Study objectives: Hypocretins (HCRT-1 and HCRT-2), also known as orexins, are neuropeptides localized in neurons surrounding the perifornical region of the posterior hypothalamus. These neurons project to major arousal centers in the brain and are implicated in regulating wakefulness. In young rats and monkeys, levels of HCRT-1 are highest at the end of the wake-active period and lowest toward the end of the sleep period. However, the effects of age on the diurnal rhythm of HCRT-1 are not known.
Design: To provide such data, cerebrospinal fluid (CSF) was collected from the cisterna magna of young (2-month-old, n = 9), middle-aged (12 months, n = 10), and old (24 months, n = 10) F344 rats at 4-hour intervals, (beginning at zeitgeber [ZT]0, lights on). CSF was collected once from each rat every 4 days at 1 ZT point. After collecting the CSF at all of the time points, the rats were kept awake by gentle handling for 8 hours (ZT 0-ZT8), and the CSF was collected again at the end of the sleep-deprivation procedure. HCRT-1 levels in the CSF were determined by radioimmunoassay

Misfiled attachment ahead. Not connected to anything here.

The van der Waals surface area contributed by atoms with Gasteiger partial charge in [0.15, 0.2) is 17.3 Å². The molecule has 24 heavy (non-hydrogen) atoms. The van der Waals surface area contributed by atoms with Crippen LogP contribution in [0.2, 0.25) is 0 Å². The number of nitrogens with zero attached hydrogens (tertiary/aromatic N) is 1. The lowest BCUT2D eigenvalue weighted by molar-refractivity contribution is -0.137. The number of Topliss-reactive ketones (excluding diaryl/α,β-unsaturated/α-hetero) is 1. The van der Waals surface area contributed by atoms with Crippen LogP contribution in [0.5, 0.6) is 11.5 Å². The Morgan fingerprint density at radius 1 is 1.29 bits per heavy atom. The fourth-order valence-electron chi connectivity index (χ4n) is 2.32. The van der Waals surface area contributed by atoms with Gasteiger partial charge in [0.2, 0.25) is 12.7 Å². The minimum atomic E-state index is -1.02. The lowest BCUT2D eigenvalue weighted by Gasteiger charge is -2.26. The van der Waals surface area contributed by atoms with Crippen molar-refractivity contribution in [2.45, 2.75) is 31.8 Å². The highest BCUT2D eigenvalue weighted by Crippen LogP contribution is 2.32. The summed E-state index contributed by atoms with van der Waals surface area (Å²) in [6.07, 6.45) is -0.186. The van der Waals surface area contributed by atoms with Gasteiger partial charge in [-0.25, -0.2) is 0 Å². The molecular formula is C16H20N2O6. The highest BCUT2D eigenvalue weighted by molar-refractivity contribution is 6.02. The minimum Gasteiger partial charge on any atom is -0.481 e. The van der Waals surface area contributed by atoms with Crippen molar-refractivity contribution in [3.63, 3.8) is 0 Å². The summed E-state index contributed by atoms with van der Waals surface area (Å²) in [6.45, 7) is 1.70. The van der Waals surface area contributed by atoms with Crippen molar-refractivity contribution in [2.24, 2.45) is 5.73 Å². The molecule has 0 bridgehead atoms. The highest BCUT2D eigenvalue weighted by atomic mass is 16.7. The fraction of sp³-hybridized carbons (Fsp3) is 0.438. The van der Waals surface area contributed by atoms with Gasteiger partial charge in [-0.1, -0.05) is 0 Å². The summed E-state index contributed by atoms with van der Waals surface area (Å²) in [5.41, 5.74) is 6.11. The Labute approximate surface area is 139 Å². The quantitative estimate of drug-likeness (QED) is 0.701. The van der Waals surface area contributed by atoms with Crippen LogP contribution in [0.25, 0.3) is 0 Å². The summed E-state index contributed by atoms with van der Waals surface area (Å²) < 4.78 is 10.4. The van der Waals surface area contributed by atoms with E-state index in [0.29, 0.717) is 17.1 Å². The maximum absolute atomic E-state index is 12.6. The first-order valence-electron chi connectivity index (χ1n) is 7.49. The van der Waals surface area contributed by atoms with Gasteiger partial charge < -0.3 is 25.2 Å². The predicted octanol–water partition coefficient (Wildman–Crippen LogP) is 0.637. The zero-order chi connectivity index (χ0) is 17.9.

Settings: Basic neuroscience research lab.
Measurements and results: Old rats had significantly less HCRT-1 in the CSF versus young and middle-aged rats (P < .002) during the lights-on and lights-off periods and over the 24-hour period. In old rats, significantly low levels of HCRT-1 were evident at the end of the lights-off period (predominantly wake-active period). The old rats continued to have less HCRT-1 even after 8 hours of prolonged waking. Northern blot analysis did not show a difference in pre-proHCRT mRNA between age groups.
Conclusions: In old rats there is a 10% decline in CSF HCRT-1 over the 24-hour period. Functionally, if there is less HCRT-1, which our findings indicated, and there is also a decline in HCRT receptor mRNA, as has been previously found, then the overall consequence would be diminished action of HCRT at target sites. This would diminish the waking drive, which in the elderly could contribute to the increased tendency to fall asleep during the normal wake period.